How the medical establishment rushed to judgment on mask mandates, then panicked when the WHO's Dr. Maria Van Kerkhove contradicted their groupthink





1. Prior to COVID-19, there had never been a respiratory virus known to spread from people without symptoms. Accordingly, the CDC did not recommend that people wear masks in the fight against COVID-19.

2. Then, on April 3, 2020, the CDC changed its position on masks. The CDC's basis for recommending that people wear masks was predicated on a belief that the virus spreads asymptomatically.

3. MORE THAN TWO MONTHS LATER, on June 8, 2020, the World Health Organization's top epidemiologist, Dr. Maria Van Kerkhove made it very clear that based on the data they had seen to date, asymptomatic spread of COVID-19 appeared to be "very rare". This strongly suggests that either the CDC had no strong basis to recommend masks, or the experts at the World Health Organization are lazy and incompetent.

4. Just one day later she spoke again after receiving a "lot of messages", stating that there are mathematical models that claim as much as 40% asymptomatic spread. (FACT: Models are the lowest form of scientific evidence.) Clearly, Dr. Maria Van Kerkhove and the WHO did/do not trust these models (versus actual contact tracing studies) otherwise she would have cited them the day before and would not have stated that symptomatic spread is "very rare". Simple. Despite false and/or intellectually dishonest media reports, the WHO's position on asymptomatic spread did not and could not have changed overnight. No new study was published overnight.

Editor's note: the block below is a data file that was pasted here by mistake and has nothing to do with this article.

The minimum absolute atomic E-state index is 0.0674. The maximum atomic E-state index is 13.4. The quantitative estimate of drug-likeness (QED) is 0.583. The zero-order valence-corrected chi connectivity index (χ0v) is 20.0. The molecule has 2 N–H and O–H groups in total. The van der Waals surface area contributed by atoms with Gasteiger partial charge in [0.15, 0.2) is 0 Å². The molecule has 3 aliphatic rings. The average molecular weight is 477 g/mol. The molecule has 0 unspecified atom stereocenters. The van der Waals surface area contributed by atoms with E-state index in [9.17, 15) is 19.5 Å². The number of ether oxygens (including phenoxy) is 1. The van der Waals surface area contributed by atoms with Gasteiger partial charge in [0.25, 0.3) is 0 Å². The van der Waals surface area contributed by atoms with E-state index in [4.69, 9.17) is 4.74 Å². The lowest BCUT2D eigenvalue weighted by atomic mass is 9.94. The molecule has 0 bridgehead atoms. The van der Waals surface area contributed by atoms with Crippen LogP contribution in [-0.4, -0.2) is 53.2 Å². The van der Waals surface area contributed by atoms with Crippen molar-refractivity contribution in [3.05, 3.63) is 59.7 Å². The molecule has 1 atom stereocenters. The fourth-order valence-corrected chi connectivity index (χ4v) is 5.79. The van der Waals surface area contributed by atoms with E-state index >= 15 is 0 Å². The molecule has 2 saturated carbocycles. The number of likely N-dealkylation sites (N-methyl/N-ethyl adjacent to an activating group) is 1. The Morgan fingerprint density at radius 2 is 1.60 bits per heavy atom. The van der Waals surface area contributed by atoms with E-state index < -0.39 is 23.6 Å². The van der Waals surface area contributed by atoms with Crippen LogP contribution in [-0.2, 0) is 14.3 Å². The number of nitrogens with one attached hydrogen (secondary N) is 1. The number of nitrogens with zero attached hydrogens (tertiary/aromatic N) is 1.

First of all, why does the question of whether COVID-19 can spread from asymptomatic carriers matter? Because the claim of asymptomatic spread is the medical establishment's rationale for telling us that we need/must wear face masks. Otherwise, we would just tell people who have symptoms of sickness (fever, sore throat, fatigue, etc) to stay home, while healthy people go about their lives without masks.


This was explained by Surgeon General Jerome Powell two months after the US had shifted its position on masks in early April 2020. On July 12, 2020, on CBS's Face the Nation, Powell explained why they changed their position on masks...


"I was saying that then because everything we knew about corona viruses before that point told us that people were not likely to spread when they were asymptomatic." -- Jerome Powell


It is important to put this shift into perspective. To suddenly claim that we now have a virus (COVID-19) that spreads asymptomatically, flies in the face of all of our prior medical knowledge about respiratory viruses. Prior to April 3, 2020, it was understood and accepted by the medical establishment that respiratory viruses essentially do not spread via asymptomatic carriers. If COVID-19 transmits asymptomatically, then it would be the very first respiratory virus in history to do so! This was echoed by Anthony Fauci on January 28, 2020...